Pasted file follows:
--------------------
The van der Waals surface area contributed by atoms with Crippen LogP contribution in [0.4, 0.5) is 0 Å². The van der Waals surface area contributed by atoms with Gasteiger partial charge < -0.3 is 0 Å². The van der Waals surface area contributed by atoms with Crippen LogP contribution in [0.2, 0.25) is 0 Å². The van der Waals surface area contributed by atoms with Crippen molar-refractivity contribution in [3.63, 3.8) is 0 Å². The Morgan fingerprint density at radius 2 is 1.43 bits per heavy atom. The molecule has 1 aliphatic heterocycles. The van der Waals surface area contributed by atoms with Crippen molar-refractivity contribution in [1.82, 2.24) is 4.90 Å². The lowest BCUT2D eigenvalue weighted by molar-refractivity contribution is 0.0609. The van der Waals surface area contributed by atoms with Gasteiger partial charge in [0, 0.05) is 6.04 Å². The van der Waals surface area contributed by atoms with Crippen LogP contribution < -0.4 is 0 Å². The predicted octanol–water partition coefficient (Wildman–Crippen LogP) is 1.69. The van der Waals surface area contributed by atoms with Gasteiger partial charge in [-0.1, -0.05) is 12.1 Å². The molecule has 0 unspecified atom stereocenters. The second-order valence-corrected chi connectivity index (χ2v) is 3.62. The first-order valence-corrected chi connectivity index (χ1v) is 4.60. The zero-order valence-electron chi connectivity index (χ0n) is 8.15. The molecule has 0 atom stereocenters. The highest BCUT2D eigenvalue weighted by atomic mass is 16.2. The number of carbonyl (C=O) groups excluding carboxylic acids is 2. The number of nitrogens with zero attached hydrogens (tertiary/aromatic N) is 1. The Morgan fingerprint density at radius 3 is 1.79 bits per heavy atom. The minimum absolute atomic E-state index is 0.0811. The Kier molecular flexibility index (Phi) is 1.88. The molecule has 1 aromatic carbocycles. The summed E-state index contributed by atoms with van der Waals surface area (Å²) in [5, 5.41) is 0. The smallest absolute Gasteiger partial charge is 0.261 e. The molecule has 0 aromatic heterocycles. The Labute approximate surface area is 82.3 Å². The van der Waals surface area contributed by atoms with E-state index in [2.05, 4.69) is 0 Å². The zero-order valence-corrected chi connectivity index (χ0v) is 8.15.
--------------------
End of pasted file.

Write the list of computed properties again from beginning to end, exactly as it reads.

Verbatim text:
The van der Waals surface area contributed by atoms with Crippen LogP contribution in [0.4, 0.5) is 0 Å². The van der Waals surface area contributed by atoms with Gasteiger partial charge < -0.3 is 0 Å². The van der Waals surface area contributed by atoms with Crippen LogP contribution in [0.2, 0.25) is 0 Å². The van der Waals surface area contributed by atoms with Crippen molar-refractivity contribution in [3.63, 3.8) is 0 Å². The Morgan fingerprint density at radius 2 is 1.43 bits per heavy atom. The molecule has 1 aliphatic heterocycles. The van der Waals surface area contributed by atoms with Crippen molar-refractivity contribution in [1.82, 2.24) is 4.90 Å². The lowest BCUT2D eigenvalue weighted by molar-refractivity contribution is 0.0609. The van der Waals surface area contributed by atoms with Gasteiger partial charge in [0, 0.05) is 6.04 Å². The van der Waals surface area contributed by atoms with Crippen LogP contribution < -0.4 is 0 Å². The predicted octanol–water partition coefficient (Wildman–Crippen LogP) is 1.69. The van der Waals surface area contributed by atoms with Gasteiger partial charge in [-0.1, -0.05) is 12.1 Å². The molecule has 0 unspecified atom stereocenters. The second-order valence-corrected chi connectivity index (χ2v) is 3.62. The first-order valence-corrected chi connectivity index (χ1v) is 4.60. The zero-order valence-electron chi connectivity index (χ0n) is 8.15. The molecule has 0 atom stereocenters. The highest BCUT2D eigenvalue weighted by atomic mass is 16.2. The number of carbonyl (C=O) groups excluding carboxylic acids is 2. The number of nitrogens with zero attached hydrogens (tertiary/aromatic N) is 1. The Morgan fingerprint density at radius 3 is 1.79 bits per heavy atom. The minimum absolute atomic E-state index is 0.0811. The Kier molecular flexibility index (Phi) is 1.88. The molecule has 1 aromatic carbocycles. The summed E-state index contributed by atoms with van der Waals surface area (Å²) in [5, 5.41) is 0. The smallest absolute Gasteiger partial charge is 0.261 e. The molecule has 0 aromatic heterocycles. The Labute approximate surface area is 82.3 Å². The van der Waals surface area contributed by atoms with E-state index in [2.05, 4.69) is 0 Å². The zero-order valence-corrected chi connectivity index (χ0v) is 8.15.